Anterior/Cranial Cruciate Ligament Rupture

Cruciate ligament rupture is a common orthopedic condition found in the dog. The canine knee is a hinge joint composed of the femur (end of the thigh bone) and the tibia (top of the shin bone). The cruciate ligament is the main stabilizing force within the canine knee keeping it functioning as a hinge. When the cruciate ligament becomes damaged, the knee no long functions as a hinge. Instead the knee starts to move forward-to-backward like a drawer opening and closing. This drawer motion overloads the soft tissue and ligaments surrounding the knee resulting in swelling and pain. The initial overload results in symptoms similar to a severe sprain. The tissues may be hot to the touch, soft and painful when pressed. As time passes and the knee remains unstable, the tissues become hard and thick as the body tries to stabilize the knee. The result is a firm swelling on the inside of the knee commonly known as a medial buttress. Inside of the joint, the instability causes inflammation and increased fluid production. The fluid and chemicals from the inflammation cause the cartilage in the joint to become soft and degenerative leading to arthritis. 
Sudden rupture of the cruciate ligament us usually characterized by severe non-weight bearing or toe-touching lameness. With time and restricted activity, the lameness will improve or resolve only to relapse with increased activity or stiffness after long periods of rest. Gradual rupture of the cruciate ligament is characterized by sitting to the side, slow to rise, reluctance to jump or use the stairs, hold the paw out when standing to eat, stiffness after rest and limping after activity. As the rupture progresses, the symptoms become more severe and consistent. Chronic rupture and instability result in body imbalance as the weight is shifted to the contralateral support limb and front limbs, the back hunches in the lumbar region, the muscles of the thigh begin to atrophy and the the gait changes to a waddle. The instability can cause the medial meniscus to become damaged resulting in severe pain, non-weight bearing lameness, little or no response to pain medication and no improvement with rest.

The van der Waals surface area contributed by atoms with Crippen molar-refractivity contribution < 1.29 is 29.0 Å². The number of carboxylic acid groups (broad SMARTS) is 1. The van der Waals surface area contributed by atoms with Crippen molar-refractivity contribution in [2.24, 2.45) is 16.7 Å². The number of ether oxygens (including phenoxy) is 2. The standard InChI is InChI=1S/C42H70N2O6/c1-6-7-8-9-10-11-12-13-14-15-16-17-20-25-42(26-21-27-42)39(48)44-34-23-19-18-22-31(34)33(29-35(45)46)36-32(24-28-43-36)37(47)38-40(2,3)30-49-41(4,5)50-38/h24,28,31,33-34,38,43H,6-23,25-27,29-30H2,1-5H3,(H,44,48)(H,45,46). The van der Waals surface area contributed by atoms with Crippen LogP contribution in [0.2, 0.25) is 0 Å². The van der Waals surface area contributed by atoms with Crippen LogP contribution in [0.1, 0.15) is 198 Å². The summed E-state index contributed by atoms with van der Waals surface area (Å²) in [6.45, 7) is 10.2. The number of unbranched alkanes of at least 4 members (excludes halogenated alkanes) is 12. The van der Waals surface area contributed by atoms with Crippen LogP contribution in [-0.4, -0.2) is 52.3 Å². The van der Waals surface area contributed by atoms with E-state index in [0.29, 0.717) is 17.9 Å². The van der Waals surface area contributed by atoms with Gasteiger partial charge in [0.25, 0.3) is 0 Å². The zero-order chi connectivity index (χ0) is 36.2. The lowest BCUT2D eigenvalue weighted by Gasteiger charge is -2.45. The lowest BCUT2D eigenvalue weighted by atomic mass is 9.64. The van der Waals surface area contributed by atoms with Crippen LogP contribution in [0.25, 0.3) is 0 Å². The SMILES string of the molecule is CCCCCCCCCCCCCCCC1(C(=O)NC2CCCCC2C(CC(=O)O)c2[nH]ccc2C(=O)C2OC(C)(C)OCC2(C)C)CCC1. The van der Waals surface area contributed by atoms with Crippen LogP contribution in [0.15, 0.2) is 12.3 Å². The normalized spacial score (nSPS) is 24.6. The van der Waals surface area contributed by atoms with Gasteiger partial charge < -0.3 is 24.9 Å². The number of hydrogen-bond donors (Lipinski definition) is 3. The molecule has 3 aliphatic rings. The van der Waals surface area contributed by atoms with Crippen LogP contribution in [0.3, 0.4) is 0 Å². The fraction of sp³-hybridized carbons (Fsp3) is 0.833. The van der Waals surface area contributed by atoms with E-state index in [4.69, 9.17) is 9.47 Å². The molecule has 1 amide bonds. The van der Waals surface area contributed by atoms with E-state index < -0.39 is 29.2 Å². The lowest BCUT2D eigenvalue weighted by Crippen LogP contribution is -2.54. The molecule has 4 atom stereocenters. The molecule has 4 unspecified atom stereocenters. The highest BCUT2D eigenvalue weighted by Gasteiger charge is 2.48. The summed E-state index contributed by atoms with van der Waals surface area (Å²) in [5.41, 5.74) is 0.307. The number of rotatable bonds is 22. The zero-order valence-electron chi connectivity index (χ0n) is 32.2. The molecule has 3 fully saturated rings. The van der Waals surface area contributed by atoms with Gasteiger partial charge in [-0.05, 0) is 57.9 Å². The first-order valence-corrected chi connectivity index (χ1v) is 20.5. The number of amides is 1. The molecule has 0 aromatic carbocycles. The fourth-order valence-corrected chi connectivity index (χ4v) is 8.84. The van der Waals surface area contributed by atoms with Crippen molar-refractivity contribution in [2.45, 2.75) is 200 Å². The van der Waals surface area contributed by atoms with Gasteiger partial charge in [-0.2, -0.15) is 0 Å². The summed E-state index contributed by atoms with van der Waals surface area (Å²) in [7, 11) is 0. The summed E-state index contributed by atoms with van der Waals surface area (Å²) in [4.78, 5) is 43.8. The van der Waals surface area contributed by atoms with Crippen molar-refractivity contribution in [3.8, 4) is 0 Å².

Diagnosis of a ruptured cruciate ligament

The diagnosis of a ruptured cruciate ligament is made through observing abnormal movement of the joint through palpation and diagnostic radiography. With palpation, the veterinarian can elicit a 'drawer sign'. It is called that because the movement of the femur in relation to the tibia is similar to pulling and pushing in the drawer of a cabinet. Many dogs with a ruptured cruciate ligament will have swelling on the inside aspect of the knee, and this is called a medial buttress. Radiographs are commonly performed to better assess the amount of arthritis that may be present.

Treatment of a ruptured cruciate ligament

Surgery is indicated with a complete ACL tear, especially in large dogs. There are several methods of repairing the knee joint, those of which should be discussed with your veterinarian and the surgeon.

Lateral Suture Stabilization (LSS)

 The lateral suture technique involves placing a polypropylene line around the outside of the knee joint to stabilize it from moving front to back.

Tibial plateau leveling osteotomy (TPLO)

In this procedure, a portion of the tibia is cut, moved, and reattached to a different portion of the tibia using plates and screws. By changing the conformation of the tibia, the joint is stabilized. This is a technically difficult surgery but it has shown to produce excellent results, often with less arthritis.


If the dog's exercise is restricted as instructed, and overweight dogs return to normal body weight, the prognosis is good. Depending on the amount of injury to the knee and length of time between the injury and correction of the problem, degenerative joint disease may occur as the pet ages.